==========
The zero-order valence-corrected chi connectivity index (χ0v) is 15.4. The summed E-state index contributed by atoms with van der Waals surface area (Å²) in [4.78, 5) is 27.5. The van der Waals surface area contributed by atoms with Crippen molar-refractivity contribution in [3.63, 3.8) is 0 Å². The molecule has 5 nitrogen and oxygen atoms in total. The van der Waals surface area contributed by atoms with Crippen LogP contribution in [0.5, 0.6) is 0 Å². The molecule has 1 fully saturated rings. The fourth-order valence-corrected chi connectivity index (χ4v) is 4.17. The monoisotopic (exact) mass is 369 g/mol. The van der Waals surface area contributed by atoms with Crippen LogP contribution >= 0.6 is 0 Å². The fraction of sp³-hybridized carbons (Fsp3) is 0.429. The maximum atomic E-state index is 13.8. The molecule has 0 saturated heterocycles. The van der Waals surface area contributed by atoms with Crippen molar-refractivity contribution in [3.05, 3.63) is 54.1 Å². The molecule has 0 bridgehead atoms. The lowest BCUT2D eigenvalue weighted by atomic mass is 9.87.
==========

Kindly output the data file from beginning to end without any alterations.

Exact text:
The zero-order valence-corrected chi connectivity index (χ0v) is 15.4. The summed E-state index contributed by atoms with van der Waals surface area (Å²) in [4.78, 5) is 27.5. The van der Waals surface area contributed by atoms with Crippen molar-refractivity contribution in [3.63, 3.8) is 0 Å². The molecule has 5 nitrogen and oxygen atoms in total. The van der Waals surface area contributed by atoms with Crippen LogP contribution in [0.5, 0.6) is 0 Å². The molecule has 1 fully saturated rings. The fourth-order valence-corrected chi connectivity index (χ4v) is 4.17. The monoisotopic (exact) mass is 369 g/mol. The van der Waals surface area contributed by atoms with Crippen LogP contribution >= 0.6 is 0 Å². The fraction of sp³-hybridized carbons (Fsp3) is 0.429. The maximum atomic E-state index is 13.8. The molecule has 0 saturated heterocycles. The van der Waals surface area contributed by atoms with Crippen molar-refractivity contribution in [3.05, 3.63) is 54.1 Å². The molecule has 0 bridgehead atoms. The lowest BCUT2D eigenvalue weighted by atomic mass is 9.87.